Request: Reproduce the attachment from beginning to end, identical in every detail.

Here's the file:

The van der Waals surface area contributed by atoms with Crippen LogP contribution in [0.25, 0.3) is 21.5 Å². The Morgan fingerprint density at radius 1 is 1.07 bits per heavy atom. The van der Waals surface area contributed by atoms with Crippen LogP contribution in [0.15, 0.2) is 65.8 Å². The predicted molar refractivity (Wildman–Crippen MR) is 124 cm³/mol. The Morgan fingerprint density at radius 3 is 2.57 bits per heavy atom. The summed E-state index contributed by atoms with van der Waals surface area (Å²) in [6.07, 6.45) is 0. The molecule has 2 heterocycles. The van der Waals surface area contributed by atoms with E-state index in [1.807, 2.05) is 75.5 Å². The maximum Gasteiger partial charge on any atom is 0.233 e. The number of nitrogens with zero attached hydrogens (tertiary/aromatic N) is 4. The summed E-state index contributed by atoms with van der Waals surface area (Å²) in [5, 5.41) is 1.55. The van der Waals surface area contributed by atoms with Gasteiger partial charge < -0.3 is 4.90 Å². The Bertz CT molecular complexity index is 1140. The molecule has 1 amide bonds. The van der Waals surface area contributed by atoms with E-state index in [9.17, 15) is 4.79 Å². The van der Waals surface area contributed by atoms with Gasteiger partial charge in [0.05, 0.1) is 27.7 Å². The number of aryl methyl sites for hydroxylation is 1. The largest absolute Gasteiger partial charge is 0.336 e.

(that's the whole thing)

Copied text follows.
The van der Waals surface area contributed by atoms with Crippen LogP contribution in [0.25, 0.3) is 21.5 Å². The Morgan fingerprint density at radius 1 is 1.07 bits per heavy atom. The van der Waals surface area contributed by atoms with Crippen LogP contribution in [0.15, 0.2) is 65.8 Å². The predicted molar refractivity (Wildman–Crippen MR) is 124 cm³/mol. The Morgan fingerprint density at radius 3 is 2.57 bits per heavy atom. The summed E-state index contributed by atoms with van der Waals surface area (Å²) in [6.07, 6.45) is 0. The molecule has 2 heterocycles. The van der Waals surface area contributed by atoms with E-state index in [1.807, 2.05) is 75.5 Å². The maximum Gasteiger partial charge on any atom is 0.233 e. The number of nitrogens with zero attached hydrogens (tertiary/aromatic N) is 4. The summed E-state index contributed by atoms with van der Waals surface area (Å²) in [5, 5.41) is 1.55. The van der Waals surface area contributed by atoms with Gasteiger partial charge < -0.3 is 4.90 Å². The Bertz CT molecular complexity index is 1140. The molecule has 1 amide bonds. The van der Waals surface area contributed by atoms with E-state index in [9.17, 15) is 4.79 Å². The van der Waals surface area contributed by atoms with Gasteiger partial charge in [0.05, 0.1) is 27.7 Å². The number of aryl methyl sites for hydroxylation is 1. The largest absolute Gasteiger partial charge is 0.336 e.